In America, presidential election cycles are political beauty contests. Vying for the presidency requires candidates to schmooze their way through the heartland, and all roads run through Iowa. The Hawkeye State is ground zero for early-stage political maneuvering, and because January’s caucus often signals which candidate has the best chance of winning elections in other states, this past weekend was especially telling as politicians descended on the Iowa State Fair selling their specific brand of progress.
Although former president Donald Trump, twice impeached, faces multiple indictments in four criminal cases—the most recent, this week, charged him with racketeering and participation in a criminal enterprise in an effort to overturn the 2020 election in Georgia—he remains the front-runner for the Republican nomination. But his substantial lead in the polls has not deterred opponents.
That’s certainly the case for Trump’s main rival, Ron DeSantis, the Republican governor of Florida, who was also in Iowa trying to corral votes and steer his campaign back on course. For the first time since campaigning commenced, an Emerson College poll has DeSantis in third place, lagging behind veteran political blowhard Chris Christie, with 8 percent of Republican primary voters in New Hampshire saying they intend to back him. Accompanied by his wife and three children, DeSantis roamed the fairgrounds with gusto: posing for photos, listening to voter concerns, grilling burgers. But the pageantry of presidential primaries is just that, a performance, and this is especially true of DeSantis. He gives the appearance of a better tomorrow, yet his political ideologies are anything but forward-thinking.
DeSantis is the poster boy for false progress. As the governor of Florida since 2019, he has impaired queer rights, restricted the teaching of race and gender in classrooms, curbed job creation, self-servingly removed two Democratic state attorneys from their elected positions, worked to tighten press freedoms, and passed a law that lets Florida residents carry a concealed firearm without a permit. “The same lawmakers who want to rob their constituents of the right to bodily autonomy have also begun to treat democracy as an obstacle to avoid, not a process to respect,” Jamelle Bouie observed this week in The New York Times. “Once you are in the business of degrading the citizenship of one group of people, it’s easy to extend that pattern of action to the citizenship of other groups of people.”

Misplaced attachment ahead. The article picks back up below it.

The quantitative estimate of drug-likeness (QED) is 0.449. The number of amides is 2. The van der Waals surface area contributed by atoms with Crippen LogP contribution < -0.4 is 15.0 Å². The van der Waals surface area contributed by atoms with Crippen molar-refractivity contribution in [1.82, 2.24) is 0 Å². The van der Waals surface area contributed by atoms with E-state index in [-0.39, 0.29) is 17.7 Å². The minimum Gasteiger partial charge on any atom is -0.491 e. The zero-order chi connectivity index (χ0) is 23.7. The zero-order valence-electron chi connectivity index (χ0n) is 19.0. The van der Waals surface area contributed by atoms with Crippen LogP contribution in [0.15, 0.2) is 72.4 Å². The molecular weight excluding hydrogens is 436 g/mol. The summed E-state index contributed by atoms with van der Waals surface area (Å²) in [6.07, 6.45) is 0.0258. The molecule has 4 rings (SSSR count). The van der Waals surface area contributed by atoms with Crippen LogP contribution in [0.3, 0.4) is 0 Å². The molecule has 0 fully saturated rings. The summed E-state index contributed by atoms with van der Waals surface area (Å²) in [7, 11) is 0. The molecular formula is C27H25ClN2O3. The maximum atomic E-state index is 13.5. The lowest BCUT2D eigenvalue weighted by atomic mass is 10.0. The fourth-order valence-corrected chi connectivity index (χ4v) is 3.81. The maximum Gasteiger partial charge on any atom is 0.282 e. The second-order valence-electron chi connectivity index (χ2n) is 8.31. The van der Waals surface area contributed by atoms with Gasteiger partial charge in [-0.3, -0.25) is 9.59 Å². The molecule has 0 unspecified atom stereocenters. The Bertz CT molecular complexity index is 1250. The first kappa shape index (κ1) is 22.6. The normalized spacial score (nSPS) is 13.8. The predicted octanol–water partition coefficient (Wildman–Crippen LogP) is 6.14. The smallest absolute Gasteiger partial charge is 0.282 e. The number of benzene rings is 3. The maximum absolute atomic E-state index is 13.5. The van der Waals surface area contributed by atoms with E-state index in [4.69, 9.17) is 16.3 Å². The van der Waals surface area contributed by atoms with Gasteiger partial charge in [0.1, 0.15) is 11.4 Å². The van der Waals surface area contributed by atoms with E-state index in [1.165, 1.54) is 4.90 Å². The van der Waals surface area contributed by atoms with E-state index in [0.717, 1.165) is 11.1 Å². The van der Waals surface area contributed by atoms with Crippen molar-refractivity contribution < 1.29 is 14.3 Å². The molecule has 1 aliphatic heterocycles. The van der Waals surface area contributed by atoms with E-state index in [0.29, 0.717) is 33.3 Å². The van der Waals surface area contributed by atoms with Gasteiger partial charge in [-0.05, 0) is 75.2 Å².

In an image of DeSantis at the Iowa State Fair, taken by photographer Chip Somodevilla, we are meant to see the Florida governor not for who he really is but as he sees himself: towering and altruistic, a true-blue advocate for everyday Americans. But the angle of the camera’s eye suggests another truth, one closer to the panorama of our lived reality. DeSantis is only made big by making others small. With his right hand extended and his wide Chesire smile reminiscent of a 1990s Aphex Twin album cover, the camera tilts upward, giving DeSantis the impression of gross idolatry. The photo intends to suggest reverence but I can’t escape another thought: He stands tall at the expense of whole communities he steps on, people who are made into targets because of his dangerous beliefs and regressive policies.
In one possible America ahead, where DeSantis rules as president, that version of reality comes at the cost of people who refuse to give in to his masked cruelty, of people who find no benefit in wholesale repression. It’s like I said earlier. Presidential election cycles are nothing more than political beauty contests, and often the candidates who are the most successful—like DeSantis, like Trump—are keen on hiding just how monstrous they truly are.